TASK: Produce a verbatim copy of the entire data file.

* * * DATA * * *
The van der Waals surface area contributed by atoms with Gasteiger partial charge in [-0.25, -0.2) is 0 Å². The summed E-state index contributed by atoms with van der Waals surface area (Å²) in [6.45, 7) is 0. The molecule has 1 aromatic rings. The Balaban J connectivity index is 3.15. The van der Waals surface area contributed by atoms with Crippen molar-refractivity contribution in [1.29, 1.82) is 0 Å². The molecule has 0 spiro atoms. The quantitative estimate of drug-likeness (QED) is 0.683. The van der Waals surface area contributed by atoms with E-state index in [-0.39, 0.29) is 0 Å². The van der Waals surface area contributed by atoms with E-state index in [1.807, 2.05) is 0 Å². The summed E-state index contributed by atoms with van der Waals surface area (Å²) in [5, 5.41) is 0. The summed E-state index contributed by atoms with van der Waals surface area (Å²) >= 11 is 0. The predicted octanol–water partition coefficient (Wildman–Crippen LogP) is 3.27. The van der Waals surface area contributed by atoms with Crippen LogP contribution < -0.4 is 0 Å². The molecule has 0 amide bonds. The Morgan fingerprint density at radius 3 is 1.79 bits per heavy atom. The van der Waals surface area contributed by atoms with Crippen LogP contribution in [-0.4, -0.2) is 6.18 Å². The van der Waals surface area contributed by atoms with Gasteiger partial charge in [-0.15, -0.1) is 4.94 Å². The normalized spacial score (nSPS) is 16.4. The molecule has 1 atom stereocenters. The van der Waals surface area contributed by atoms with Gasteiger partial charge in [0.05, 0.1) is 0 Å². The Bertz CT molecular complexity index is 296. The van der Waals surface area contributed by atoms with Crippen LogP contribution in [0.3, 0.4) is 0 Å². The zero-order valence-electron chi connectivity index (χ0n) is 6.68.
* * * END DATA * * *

The van der Waals surface area contributed by atoms with Gasteiger partial charge in [-0.25, -0.2) is 0 Å². The summed E-state index contributed by atoms with van der Waals surface area (Å²) in [6.45, 7) is 0. The molecule has 1 aromatic rings. The Balaban J connectivity index is 3.15. The van der Waals surface area contributed by atoms with Crippen molar-refractivity contribution in [1.29, 1.82) is 0 Å². The molecule has 0 spiro atoms. The quantitative estimate of drug-likeness (QED) is 0.683. The van der Waals surface area contributed by atoms with E-state index in [-0.39, 0.29) is 0 Å². The van der Waals surface area contributed by atoms with E-state index in [1.807, 2.05) is 0 Å². The summed E-state index contributed by atoms with van der Waals surface area (Å²) in [5, 5.41) is 0. The summed E-state index contributed by atoms with van der Waals surface area (Å²) >= 11 is 0. The predicted octanol–water partition coefficient (Wildman–Crippen LogP) is 3.27. The van der Waals surface area contributed by atoms with Crippen LogP contribution < -0.4 is 0 Å². The molecule has 0 amide bonds. The Morgan fingerprint density at radius 3 is 1.79 bits per heavy atom. The van der Waals surface area contributed by atoms with Crippen LogP contribution in [-0.4, -0.2) is 6.18 Å². The van der Waals surface area contributed by atoms with Gasteiger partial charge in [-0.15, -0.1) is 4.94 Å². The normalized spacial score (nSPS) is 16.4. The molecule has 1 atom stereocenters. The van der Waals surface area contributed by atoms with Gasteiger partial charge in [0.05, 0.1) is 0 Å². The Bertz CT molecular complexity index is 296. The van der Waals surface area contributed by atoms with Crippen LogP contribution in [0.3, 0.4) is 0 Å². The zero-order valence-electron chi connectivity index (χ0n) is 6.68.